Have you ever wondered how to make a bow on Photoshop, perhaps to dress up a graphics design project, or to spice up an invitation to a party or a thank you card? This in-depth tutorial will teach you how to make an attractive satin-style ribbon in Photoshop in no time!
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Ribbons and Bows in Photoshop
Sometimes you want to add a little flare to your graphics design projects, or maybe you want to create a great finishing touch for an invitation or thank you card. You can use this tutorial to learn how to make a bow on Photoshop. This tutorial was written using Adobe Photoshop CS4, but will work just fine for versions 7.0+. It was also written in mind for those who have a basic knowledge of where the tools are located and how they work - namely the pen tool, the dodge tool, and the burn tool.
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Create a new document in Photoshop. Here I'm going with an 800x600 document - standard 72DPI - If you're going to be printing it, you are going to want to increase the DPI for a smoother product when printed.
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If you're using this image for a graphic design product, you can go ahead add a background, or add one later if you so choose. Here, I'm using a fading gradient in orange and yellow.
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Create a new layer on top of it and tile it "Bow Loops" and make sure it is your active layer. It should be highlighted.
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Now, grab the Pen Tool and create a loop of your bow. I'm going with a standard two-loop bow, but you could easily create a multi-loop bow if you've got the desire to do so.
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Right click and fill your bow with a your desired color. Here I am using #0094D2.
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Delete your pentool path by right clicking and selecting "delete path."
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Create the negative space in your bow with the pen tool.
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Right click and select "make selection." This will be where you shade to create a realistic bow.
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Grab the burn tool and set the opacity to about 20% and the mode to "midtones." Begin shading in the negative space to create a realistic shadow. The more times you go over a certain area, the darker it will be. Build up to your desired level or shadow. Play around a little until you achieve your desired effect. Here I am using a 50px, round, soft-edge brush.
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Deselect the selection (Select > Deselect) and duplicate the bow loops layer. You can do this simply by dragging your layer onto the new layer icon at the bottom of the layer panel.
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Continue on to the next page for the rest of this tutorial on how to make a bow using Photoshop.
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A continuation of the tutorial on creating a bow in Photoshop. This section includes assembling and shading the bow.
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Press Ctrl-T to bring up the Free Transform tool, and slide the cross hair in the middle to the left center box. Right click and select Flip Horizontal. Press CTRL+E to merge them onto the same layer.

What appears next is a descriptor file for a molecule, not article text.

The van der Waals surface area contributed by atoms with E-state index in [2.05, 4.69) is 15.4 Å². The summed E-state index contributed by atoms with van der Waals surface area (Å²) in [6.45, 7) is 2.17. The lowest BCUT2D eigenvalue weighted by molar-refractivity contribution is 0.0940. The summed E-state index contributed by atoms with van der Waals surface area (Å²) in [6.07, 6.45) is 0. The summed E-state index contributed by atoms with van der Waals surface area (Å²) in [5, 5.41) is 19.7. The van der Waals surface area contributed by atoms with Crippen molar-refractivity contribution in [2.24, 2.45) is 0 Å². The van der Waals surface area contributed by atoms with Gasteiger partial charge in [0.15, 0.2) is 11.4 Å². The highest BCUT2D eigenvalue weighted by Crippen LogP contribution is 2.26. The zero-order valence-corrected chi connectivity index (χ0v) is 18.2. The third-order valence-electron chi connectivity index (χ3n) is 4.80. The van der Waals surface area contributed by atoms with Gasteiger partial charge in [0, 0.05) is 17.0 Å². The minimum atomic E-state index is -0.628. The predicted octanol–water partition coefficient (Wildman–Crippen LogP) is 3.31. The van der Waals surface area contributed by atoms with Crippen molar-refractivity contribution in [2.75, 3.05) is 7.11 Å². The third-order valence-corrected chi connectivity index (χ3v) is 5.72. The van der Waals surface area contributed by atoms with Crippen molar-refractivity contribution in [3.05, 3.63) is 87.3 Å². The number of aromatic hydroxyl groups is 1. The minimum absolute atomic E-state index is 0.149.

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Create a new layer above the "Bow Loops" layer. Name it "Bow Knot." Make sure it is your active (selected) layer.
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Use the pen tool to make a knot that covers the center of your bow loops like I have done. You can make it as full or as thing as you would like, as long as it covers the center of your loops. Fill your selection with the same color as you have done before.
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Delete your pen tool path like you did before.
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Create a new layer between the Bow Loops and the Bow Knots layer. Name it "Bow Tail Right" and make sure it is your active layer.
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Using your pen tool, create a shape similar to what I have drawn on the left. Fill it with your bow color. Be sure to delete your pen tool path when you are done.
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Create another layer - this time under your Bow Loops layer - and name it "Bow Tail Left."
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Use the pen tool to create another bow tail, this time on the left of your image, as I have done. Fill it with your bow color and delete your pen tool path when finished.
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Now, using your burn tool with the same settings as before, create some light shading on your bow loops, tails, and knot to give it some dimension. You may want to look up an image reference to see how a real bows folds and curves. You can make it as detailed or as simplistic as you want.
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To create highlights, grab your dodge tool (under the same button as the burn tool) and set the opacity to 25% and the mode to "midtones." Here I am using a 65px soft-edge, round brush.
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Brush on highlights to add another layer of dimension. Once again, you can be as detailed or as simplistic as you want.
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When you have finished, save your file as either a PNG or JPEG image.
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All image and graphics were created and assembled in Photoshop by the author of this article for specific educational purposes. Program used: Adobe Photoshop CS4.